Psycho Week Day #2 Psycho II (1983)

By | May 09, 2016 Leave a Comment

How does one make a sequel to one of the greatest horror movies of all time? That is a hard question. Actually, the question is very clear now, but place yourself back in the late 70's/early 80's. Sequels were not nearly as common as they are now. There were the Airport movies, but that was less "sequel bait" and more trying to cash in on the disaster movie craze that was happening in the 70's. But outside of that and the sequel to Jaws, there were not that many sequels.

So let's move past that. Let's focus on making a sequel to Psycho. Psycho was a landmark film. The film gave us what is arguably the first slasher film. It laid the groundwork for years to come. But what a lot of people don't realize is that Psycho ushered us into a new era where horror movies could take more risks. After Psycho we started seeing horror films that contained graphic violence and nudity. Films like Blood Feast and Two Thousand Maniacs gave us the first splatter films and those were followed by Night of the Living Dead, which gave us graphic scenes of zombies eating people. 

Now the idea of making a sequel to Psycho had to be seen as ludicrous. Psycho doesn't need a sequel. It is the type of film that can stand on its own. Why make a sequel? Universal, who owns the rights to Psycho, were asking themselves this very question. How would we make a sequel? That was there second question. They thought that no one would go to the theater to see a Psycho sequel, so they were going to make the film a TV movie. Then Anthony Perkins, who played Norman Bates, got wind of the idea and wanted in, He loved the character and wanted to see where he could take him this time around. The studio hired Tom Holland, who would go on to write Fright Night and Child's Play, to write the script and Richard Franklin, who was getting a lot of press because of a movie he did called Road Games, to direct. The film was bumped up from a TV movie to a theatrical film. Everything was set to make what could be a worthy sequel or a terrible, by-the-numbers slasher film that doesn't deserve to have the name Psycho attached to it. Luckily they made a good movie.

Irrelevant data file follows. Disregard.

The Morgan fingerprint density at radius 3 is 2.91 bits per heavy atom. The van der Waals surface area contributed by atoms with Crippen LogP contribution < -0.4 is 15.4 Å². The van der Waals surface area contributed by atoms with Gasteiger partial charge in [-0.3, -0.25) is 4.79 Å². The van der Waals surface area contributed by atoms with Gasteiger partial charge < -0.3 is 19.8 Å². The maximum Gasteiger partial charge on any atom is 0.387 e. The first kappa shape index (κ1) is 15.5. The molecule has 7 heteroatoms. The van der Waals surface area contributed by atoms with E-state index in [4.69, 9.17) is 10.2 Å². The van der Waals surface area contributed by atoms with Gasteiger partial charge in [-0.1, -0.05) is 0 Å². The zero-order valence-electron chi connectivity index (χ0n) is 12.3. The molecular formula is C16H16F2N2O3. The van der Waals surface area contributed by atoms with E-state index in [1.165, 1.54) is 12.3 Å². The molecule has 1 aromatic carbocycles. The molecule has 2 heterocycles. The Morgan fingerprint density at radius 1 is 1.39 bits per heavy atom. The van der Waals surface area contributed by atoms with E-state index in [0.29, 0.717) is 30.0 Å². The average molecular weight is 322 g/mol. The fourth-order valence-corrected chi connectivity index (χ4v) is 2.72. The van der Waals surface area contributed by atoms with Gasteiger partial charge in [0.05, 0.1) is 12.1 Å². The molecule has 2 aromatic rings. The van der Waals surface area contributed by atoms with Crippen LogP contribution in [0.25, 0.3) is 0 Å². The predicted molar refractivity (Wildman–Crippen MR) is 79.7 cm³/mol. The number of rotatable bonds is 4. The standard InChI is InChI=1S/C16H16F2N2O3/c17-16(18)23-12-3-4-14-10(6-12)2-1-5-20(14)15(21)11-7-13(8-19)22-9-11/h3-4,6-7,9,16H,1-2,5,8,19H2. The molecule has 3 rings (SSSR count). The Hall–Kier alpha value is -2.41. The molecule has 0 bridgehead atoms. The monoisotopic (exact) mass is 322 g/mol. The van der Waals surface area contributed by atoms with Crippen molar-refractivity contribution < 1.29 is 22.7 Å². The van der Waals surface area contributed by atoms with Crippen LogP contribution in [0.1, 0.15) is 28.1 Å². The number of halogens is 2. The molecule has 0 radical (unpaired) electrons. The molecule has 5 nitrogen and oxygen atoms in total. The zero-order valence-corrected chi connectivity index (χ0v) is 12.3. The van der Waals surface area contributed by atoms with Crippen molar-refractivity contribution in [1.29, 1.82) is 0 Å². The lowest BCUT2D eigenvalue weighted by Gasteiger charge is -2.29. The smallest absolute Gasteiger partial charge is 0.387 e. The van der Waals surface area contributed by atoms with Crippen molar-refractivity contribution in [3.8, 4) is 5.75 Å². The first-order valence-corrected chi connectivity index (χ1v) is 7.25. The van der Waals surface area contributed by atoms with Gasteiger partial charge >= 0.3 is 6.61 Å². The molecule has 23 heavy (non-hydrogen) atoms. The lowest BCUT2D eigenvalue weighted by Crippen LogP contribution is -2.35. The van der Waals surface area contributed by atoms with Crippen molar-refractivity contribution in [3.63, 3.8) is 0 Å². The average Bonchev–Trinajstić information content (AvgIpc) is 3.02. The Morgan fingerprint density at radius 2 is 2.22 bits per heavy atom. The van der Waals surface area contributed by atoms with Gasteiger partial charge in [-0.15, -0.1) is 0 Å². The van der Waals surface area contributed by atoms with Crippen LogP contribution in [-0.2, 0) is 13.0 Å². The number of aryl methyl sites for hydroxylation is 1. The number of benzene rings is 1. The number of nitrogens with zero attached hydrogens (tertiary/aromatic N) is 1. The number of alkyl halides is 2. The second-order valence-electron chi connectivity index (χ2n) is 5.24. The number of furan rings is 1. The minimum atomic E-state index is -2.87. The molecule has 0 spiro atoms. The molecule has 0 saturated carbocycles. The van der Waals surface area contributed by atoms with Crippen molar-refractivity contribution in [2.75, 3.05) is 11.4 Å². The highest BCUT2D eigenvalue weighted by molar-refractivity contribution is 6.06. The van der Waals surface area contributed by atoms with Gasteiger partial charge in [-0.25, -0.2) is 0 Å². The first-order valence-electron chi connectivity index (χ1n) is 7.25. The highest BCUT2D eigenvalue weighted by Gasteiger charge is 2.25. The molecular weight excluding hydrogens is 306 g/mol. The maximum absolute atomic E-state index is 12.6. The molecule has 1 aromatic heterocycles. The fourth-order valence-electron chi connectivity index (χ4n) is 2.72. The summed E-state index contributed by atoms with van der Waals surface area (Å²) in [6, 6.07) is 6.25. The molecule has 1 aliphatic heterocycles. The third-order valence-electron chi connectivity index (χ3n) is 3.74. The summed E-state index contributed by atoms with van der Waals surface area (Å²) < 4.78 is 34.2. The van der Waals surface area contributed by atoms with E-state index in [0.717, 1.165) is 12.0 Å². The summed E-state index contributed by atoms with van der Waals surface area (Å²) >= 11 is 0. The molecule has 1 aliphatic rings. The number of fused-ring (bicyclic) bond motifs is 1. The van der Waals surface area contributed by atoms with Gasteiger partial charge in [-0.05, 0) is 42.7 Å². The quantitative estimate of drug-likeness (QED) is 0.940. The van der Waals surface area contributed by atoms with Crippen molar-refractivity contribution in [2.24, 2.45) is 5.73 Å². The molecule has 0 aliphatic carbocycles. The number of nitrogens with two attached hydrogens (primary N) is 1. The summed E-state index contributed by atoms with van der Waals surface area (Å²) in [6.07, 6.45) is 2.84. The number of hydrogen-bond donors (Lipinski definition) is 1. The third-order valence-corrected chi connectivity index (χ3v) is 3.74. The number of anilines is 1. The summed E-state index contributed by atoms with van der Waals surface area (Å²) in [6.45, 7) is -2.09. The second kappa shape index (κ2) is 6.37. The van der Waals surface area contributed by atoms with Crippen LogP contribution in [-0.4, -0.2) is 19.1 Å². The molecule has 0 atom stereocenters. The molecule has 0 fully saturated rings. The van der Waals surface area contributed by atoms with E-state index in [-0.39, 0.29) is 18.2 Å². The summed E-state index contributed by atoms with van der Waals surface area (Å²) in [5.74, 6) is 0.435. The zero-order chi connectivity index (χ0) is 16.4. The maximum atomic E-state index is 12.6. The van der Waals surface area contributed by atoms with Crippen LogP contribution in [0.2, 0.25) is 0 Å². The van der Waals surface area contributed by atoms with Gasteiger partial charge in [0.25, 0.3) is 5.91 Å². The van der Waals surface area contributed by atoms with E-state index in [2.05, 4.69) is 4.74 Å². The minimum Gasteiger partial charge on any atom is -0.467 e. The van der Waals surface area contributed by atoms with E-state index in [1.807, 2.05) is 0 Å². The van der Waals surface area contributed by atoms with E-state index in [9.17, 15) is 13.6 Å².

Psycho II starts with the release of Norman Bates from the mental institution that he has been living at since the end of the first film. Marion Crane's sister, Lila Loomis, does not want Norman to be released, saying that it is only a matter of time before he kills again. She is right as people start disappearing almost as soon as Norman sets foot in his house. Norman's doctor has set up a job for Norman at a diner that isn't too far from his house. There Norman meets Mary, a young woman who is need of help. Norman offers her a room in his house and she accepts.

Here is where I am going to stop talking about the plot. It is best to see this without having any knowledge of what is to come next. The film does not have a huge twist like its predecessor, but there are things that happen here that are best left for the viewer to see, not to read in a review.

I will tell you this though. Psycho II is a good movie. It isn't great, but it doesn't tarnish the Psycho name. Tom Holland has written a script that has a sharp wit to it and keeps whether Norman has been rehabilitated a question throughout the film. We wonder Norman's motives all the time and that keeps us on the edge of our seats. Richard Franklin keeps the film moving. It does have a breakneck speed to it, but it isn't s slow slog of a film either. The film does run a bit long though. I wish that the film makers had gone through the film and tightened it up a bit. This is really the only thing that I could fault the film for. 

The film doesn't become a normal slasher movie that relies on gore to keep the audience's attention. I was afraid that the film would give us as much gore as the MPAA would allow, but the film is smarter than that. It relies on building characters and relationship before going in for a kill. This is what really sold me that the film wasn't a cheap cash in. 

The performances are pretty good too. Anthony Perkins IS Norman Bates. No one else could have played him. Perkins, again, gives Norman a lot of humanity, We want Norman to be better and we react much the same way that Norman does when he is accused of the killings. We know that he is capable of doing them, but we hope that he isn't the killer this time around. The other actors do a fine job, but it is Norman we came to see and Perkins gives us his all.

In the end, Psycho II is one of the better sequels to come around. It doesn't resort to cheap tricks or jump scares to keep our attention. It give us characters we like, suspense, and a sharp wit. Those are what makes the film a success.   
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